A cystectomy is surgery to remove part or all of the bladder. The surgery is mainly used to treat bladder cancer.
After surgery, your belly will be sore, and you will probably need pain medicine for 1 to 2 weeks. You may notice some blood in your urine or that your urine is light pink for the first 3 weeks after surgery. This is normal.
If you have a urostomy (stoma), you can expect it to be swollen and tender at first. This usually improves after 2 to 3 weeks. A stoma is an opening the doctor makes in your belly. It connects to the newly created bladder so you can drain urine. You do this by placing a small plastic tube into your stoma. You decide when to do this.
If you have a neobladder, you will have a thin plastic tube (catheter) coming out of your urethra for about 3 weeks. When it is removed, you will urinate much as you always have, but you will need to set a time to urinate for the first few months after surgery. Your doctor will tell you how to do this. You will probably leak urine for a few months. Within 1 year, you should be able to control when you urinate.
While you recover from surgery, you will also learn to care for your stoma (if you have one) and your catheter. You may find it helpful to meet several times with a nurse who can teach you how to do this.
You will probably need 6 to 8 weeks to get back to your usual routine. If your surgery was done to treat bladder cancer, you may need other treatments after surgery, such as chemotherapy or radiation therapy.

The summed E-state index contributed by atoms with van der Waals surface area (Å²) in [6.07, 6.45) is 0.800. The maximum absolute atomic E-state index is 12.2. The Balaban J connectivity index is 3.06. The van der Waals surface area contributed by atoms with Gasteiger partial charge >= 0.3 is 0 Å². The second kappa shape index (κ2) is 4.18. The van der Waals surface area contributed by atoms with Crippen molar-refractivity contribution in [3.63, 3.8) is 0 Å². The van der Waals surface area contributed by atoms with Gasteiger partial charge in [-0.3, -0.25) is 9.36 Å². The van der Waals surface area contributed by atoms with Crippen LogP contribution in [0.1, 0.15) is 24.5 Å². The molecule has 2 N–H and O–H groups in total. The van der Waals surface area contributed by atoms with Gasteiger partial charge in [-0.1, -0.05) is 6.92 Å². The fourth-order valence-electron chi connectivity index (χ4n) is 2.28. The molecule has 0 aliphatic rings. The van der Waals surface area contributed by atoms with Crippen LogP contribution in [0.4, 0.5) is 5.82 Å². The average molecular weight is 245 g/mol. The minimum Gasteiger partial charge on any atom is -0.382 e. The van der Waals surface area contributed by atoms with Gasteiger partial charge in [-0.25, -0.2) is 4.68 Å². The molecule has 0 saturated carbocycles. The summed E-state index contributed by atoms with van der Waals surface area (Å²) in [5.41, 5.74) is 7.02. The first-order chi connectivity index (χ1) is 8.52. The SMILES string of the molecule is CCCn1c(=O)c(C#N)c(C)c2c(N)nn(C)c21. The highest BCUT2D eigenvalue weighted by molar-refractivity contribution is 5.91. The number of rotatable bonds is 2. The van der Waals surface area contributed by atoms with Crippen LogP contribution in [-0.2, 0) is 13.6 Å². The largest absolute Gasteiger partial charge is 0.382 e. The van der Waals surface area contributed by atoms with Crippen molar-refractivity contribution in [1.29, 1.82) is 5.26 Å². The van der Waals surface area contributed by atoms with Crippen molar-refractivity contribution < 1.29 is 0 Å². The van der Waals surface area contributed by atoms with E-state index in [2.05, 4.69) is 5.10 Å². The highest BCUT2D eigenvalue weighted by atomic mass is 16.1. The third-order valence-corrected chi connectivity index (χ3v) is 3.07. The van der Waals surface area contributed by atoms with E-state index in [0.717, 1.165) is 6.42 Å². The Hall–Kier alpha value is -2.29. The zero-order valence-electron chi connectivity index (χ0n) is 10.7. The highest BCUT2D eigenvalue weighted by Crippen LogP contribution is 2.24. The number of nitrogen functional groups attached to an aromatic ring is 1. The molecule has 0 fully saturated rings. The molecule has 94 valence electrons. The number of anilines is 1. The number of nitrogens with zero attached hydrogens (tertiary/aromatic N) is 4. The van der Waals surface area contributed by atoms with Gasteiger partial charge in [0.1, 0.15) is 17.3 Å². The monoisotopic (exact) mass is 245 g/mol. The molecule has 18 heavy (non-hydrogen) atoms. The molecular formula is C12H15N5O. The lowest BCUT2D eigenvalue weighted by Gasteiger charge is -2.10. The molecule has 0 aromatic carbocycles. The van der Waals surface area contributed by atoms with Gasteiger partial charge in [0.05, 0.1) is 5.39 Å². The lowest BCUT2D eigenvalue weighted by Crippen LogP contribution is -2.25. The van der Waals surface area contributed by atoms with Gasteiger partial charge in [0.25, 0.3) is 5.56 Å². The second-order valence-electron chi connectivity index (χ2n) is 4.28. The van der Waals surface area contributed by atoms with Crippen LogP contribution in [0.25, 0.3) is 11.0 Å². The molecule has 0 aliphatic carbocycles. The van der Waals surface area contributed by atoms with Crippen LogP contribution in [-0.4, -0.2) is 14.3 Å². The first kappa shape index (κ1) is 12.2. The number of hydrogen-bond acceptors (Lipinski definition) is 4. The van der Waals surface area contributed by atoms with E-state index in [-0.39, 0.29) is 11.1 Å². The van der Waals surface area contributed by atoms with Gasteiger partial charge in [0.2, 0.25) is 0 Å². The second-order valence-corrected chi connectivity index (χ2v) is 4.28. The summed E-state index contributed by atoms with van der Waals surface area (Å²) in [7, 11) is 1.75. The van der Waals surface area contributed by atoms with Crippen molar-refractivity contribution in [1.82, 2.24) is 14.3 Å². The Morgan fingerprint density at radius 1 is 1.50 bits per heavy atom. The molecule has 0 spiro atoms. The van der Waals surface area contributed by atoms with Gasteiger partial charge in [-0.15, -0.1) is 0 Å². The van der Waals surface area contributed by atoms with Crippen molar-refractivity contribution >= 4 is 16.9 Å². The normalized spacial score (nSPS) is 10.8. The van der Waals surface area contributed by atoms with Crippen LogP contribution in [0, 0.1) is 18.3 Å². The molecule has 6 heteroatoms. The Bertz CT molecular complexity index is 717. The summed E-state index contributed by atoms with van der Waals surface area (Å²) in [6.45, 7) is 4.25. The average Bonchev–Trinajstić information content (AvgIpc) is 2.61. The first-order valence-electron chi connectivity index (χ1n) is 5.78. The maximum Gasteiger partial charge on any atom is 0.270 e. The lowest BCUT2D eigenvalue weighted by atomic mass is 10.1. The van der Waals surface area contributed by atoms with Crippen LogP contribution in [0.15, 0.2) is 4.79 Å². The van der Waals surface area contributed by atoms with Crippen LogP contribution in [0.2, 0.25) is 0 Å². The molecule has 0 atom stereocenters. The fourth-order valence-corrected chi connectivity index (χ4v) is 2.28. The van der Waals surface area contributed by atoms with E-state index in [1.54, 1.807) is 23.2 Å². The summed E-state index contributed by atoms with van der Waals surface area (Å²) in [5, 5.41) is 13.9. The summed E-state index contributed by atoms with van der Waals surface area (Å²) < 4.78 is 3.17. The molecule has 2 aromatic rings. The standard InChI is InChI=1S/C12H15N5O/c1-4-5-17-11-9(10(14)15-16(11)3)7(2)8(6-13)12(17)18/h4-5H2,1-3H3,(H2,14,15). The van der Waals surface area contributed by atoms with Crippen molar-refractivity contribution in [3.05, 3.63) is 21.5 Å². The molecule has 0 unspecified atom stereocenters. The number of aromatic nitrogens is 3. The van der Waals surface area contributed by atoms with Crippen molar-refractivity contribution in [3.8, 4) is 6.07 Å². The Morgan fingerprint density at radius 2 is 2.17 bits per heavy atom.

Bladder cancer surgery may affect sexual function. If a woman's uterus and ovaries are removed during the surgery, she will not be able to get pregnant, and menopause may start. She may have hot flashes and other symptoms of menopause. And if a man's prostate gland and seminal vesicles are removed, he may have problems getting an erection and will not be able to make a woman pregnant.
This care sheet gives you a general idea about how long it will take for you to recover. But each person recovers at a different pace. Follow the steps below to get better as quickly as possible.
Follow-up care is a key part of your treatment and safety. Be sure to make and go to all appointments, and call your doctor or nurse call line if you are having problems. It's also a good idea to know your test results and keep a list of the medicines you take.
Call 911 anytime you think you may need emergency care. For example, call if:
Call your doctor or nurse call line now or seek immediate medical care if:
Watch closely for any changes in your health, and be sure to contact your doctor or nurse call line if:
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Current as of: July 26, 2016
Adam Husney, MD - Family Medicine
& Kathleen Romito, MD - Family Medicine & Christopher G. Wood, MD, FACS - Urology, Oncology
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